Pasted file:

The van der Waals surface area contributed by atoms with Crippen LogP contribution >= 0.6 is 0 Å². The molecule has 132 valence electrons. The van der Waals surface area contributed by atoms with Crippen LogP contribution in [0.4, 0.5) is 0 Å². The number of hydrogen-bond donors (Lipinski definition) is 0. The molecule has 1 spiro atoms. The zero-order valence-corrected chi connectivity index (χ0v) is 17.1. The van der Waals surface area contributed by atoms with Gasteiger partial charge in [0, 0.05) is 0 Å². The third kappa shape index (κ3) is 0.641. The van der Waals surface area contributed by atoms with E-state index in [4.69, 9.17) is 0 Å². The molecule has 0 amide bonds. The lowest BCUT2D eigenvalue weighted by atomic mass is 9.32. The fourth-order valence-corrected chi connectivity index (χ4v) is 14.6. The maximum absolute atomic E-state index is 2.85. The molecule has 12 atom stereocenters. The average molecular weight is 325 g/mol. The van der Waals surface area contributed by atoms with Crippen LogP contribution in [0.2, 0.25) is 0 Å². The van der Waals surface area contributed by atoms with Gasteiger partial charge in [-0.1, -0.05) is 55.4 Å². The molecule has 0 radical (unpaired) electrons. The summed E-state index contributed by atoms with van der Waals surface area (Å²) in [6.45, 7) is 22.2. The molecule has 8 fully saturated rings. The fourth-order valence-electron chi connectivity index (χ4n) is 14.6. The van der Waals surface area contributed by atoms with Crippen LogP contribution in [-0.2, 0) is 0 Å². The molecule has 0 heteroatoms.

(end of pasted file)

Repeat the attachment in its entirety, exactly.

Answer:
The van der Waals surface area contributed by atoms with Crippen LogP contribution >= 0.6 is 0 Å². The molecule has 132 valence electrons. The van der Waals surface area contributed by atoms with Crippen LogP contribution in [0.4, 0.5) is 0 Å². The number of hydrogen-bond donors (Lipinski definition) is 0. The molecule has 1 spiro atoms. The zero-order valence-corrected chi connectivity index (χ0v) is 17.1. The van der Waals surface area contributed by atoms with Gasteiger partial charge in [0, 0.05) is 0 Å². The third kappa shape index (κ3) is 0.641. The van der Waals surface area contributed by atoms with E-state index in [4.69, 9.17) is 0 Å². The molecule has 0 amide bonds. The lowest BCUT2D eigenvalue weighted by atomic mass is 9.32. The fourth-order valence-corrected chi connectivity index (χ4v) is 14.6. The maximum absolute atomic E-state index is 2.85. The molecule has 12 atom stereocenters. The average molecular weight is 325 g/mol. The van der Waals surface area contributed by atoms with Crippen LogP contribution in [0.2, 0.25) is 0 Å². The van der Waals surface area contributed by atoms with Gasteiger partial charge in [-0.1, -0.05) is 55.4 Å². The molecule has 0 radical (unpaired) electrons. The summed E-state index contributed by atoms with van der Waals surface area (Å²) in [6.45, 7) is 22.2. The molecule has 8 fully saturated rings. The fourth-order valence-electron chi connectivity index (χ4n) is 14.6. The van der Waals surface area contributed by atoms with Crippen LogP contribution in [-0.2, 0) is 0 Å². The molecule has 0 heteroatoms.